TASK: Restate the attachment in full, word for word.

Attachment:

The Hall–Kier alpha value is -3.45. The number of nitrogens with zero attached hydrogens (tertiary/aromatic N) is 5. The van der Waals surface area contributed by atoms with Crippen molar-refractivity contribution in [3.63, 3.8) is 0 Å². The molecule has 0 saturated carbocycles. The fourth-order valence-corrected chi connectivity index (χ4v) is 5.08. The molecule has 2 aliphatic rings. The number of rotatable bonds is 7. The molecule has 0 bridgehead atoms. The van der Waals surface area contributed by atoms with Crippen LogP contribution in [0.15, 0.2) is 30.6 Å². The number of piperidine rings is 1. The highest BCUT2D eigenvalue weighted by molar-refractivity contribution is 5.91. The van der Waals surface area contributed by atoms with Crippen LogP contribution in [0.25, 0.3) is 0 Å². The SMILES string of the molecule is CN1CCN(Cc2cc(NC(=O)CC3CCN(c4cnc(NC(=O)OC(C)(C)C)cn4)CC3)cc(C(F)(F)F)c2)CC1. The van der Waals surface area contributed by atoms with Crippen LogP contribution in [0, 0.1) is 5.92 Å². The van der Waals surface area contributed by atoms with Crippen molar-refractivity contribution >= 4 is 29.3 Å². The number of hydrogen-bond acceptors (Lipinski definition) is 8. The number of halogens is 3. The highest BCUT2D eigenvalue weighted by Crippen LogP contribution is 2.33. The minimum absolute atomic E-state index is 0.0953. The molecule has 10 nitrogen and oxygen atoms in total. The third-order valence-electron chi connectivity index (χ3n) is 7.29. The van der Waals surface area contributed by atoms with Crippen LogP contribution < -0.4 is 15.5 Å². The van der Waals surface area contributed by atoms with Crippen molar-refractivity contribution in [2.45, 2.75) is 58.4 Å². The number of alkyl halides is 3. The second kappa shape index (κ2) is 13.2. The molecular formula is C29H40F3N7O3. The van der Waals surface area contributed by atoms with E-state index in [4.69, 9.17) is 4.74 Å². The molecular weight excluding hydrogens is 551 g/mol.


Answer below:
The Hall–Kier alpha value is -3.45. The number of nitrogens with zero attached hydrogens (tertiary/aromatic N) is 5. The van der Waals surface area contributed by atoms with Crippen molar-refractivity contribution in [3.63, 3.8) is 0 Å². The molecule has 0 saturated carbocycles. The fourth-order valence-corrected chi connectivity index (χ4v) is 5.08. The molecule has 2 aliphatic rings. The number of rotatable bonds is 7. The molecule has 0 bridgehead atoms. The van der Waals surface area contributed by atoms with Crippen LogP contribution in [0.15, 0.2) is 30.6 Å². The number of piperidine rings is 1. The highest BCUT2D eigenvalue weighted by molar-refractivity contribution is 5.91. The van der Waals surface area contributed by atoms with Crippen LogP contribution in [0.25, 0.3) is 0 Å². The SMILES string of the molecule is CN1CCN(Cc2cc(NC(=O)CC3CCN(c4cnc(NC(=O)OC(C)(C)C)cn4)CC3)cc(C(F)(F)F)c2)CC1. The van der Waals surface area contributed by atoms with Crippen LogP contribution in [0, 0.1) is 5.92 Å². The van der Waals surface area contributed by atoms with Crippen molar-refractivity contribution >= 4 is 29.3 Å². The number of hydrogen-bond acceptors (Lipinski definition) is 8. The number of halogens is 3. The highest BCUT2D eigenvalue weighted by Crippen LogP contribution is 2.33. The minimum absolute atomic E-state index is 0.0953. The molecule has 10 nitrogen and oxygen atoms in total. The third-order valence-electron chi connectivity index (χ3n) is 7.29. The van der Waals surface area contributed by atoms with Crippen LogP contribution < -0.4 is 15.5 Å². The van der Waals surface area contributed by atoms with Crippen molar-refractivity contribution in [2.45, 2.75) is 58.4 Å². The number of alkyl halides is 3. The second kappa shape index (κ2) is 13.2. The molecular formula is C29H40F3N7O3. The van der Waals surface area contributed by atoms with E-state index in [4.69, 9.17) is 4.74 Å². The molecular weight excluding hydrogens is 551 g/mol.